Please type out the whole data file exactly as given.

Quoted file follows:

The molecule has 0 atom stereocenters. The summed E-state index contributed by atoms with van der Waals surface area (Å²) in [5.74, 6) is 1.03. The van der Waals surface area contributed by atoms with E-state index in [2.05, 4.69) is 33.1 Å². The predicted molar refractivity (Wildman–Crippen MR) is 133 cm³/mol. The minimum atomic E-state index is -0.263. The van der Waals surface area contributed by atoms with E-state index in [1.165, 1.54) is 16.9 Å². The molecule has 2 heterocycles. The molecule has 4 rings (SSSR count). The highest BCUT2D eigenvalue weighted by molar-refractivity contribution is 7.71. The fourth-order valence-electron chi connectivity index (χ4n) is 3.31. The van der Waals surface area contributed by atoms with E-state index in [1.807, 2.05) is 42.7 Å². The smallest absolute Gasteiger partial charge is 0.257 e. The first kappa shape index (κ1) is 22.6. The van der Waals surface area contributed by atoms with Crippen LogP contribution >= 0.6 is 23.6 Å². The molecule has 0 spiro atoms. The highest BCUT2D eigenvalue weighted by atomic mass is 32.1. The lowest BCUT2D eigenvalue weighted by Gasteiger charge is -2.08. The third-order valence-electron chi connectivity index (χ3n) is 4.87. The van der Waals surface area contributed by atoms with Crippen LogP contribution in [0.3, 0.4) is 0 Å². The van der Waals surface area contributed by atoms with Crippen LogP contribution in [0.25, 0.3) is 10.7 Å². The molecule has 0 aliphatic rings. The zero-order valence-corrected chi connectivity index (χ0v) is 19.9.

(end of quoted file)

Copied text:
The molecule has 0 atom stereocenters. The summed E-state index contributed by atoms with van der Waals surface area (Å²) in [5.74, 6) is 1.03. The van der Waals surface area contributed by atoms with E-state index in [2.05, 4.69) is 33.1 Å². The predicted molar refractivity (Wildman–Crippen MR) is 133 cm³/mol. The minimum atomic E-state index is -0.263. The van der Waals surface area contributed by atoms with E-state index in [1.165, 1.54) is 16.9 Å². The molecule has 2 heterocycles. The molecule has 4 rings (SSSR count). The highest BCUT2D eigenvalue weighted by molar-refractivity contribution is 7.71. The fourth-order valence-electron chi connectivity index (χ4n) is 3.31. The van der Waals surface area contributed by atoms with E-state index in [1.807, 2.05) is 42.7 Å². The smallest absolute Gasteiger partial charge is 0.257 e. The first kappa shape index (κ1) is 22.6. The van der Waals surface area contributed by atoms with Crippen LogP contribution >= 0.6 is 23.6 Å². The molecule has 0 spiro atoms. The highest BCUT2D eigenvalue weighted by atomic mass is 32.1. The lowest BCUT2D eigenvalue weighted by Gasteiger charge is -2.08. The third-order valence-electron chi connectivity index (χ3n) is 4.87. The van der Waals surface area contributed by atoms with Crippen LogP contribution in [0.3, 0.4) is 0 Å². The van der Waals surface area contributed by atoms with Crippen LogP contribution in [0.25, 0.3) is 10.7 Å². The molecule has 0 aliphatic rings. The zero-order valence-corrected chi connectivity index (χ0v) is 19.9.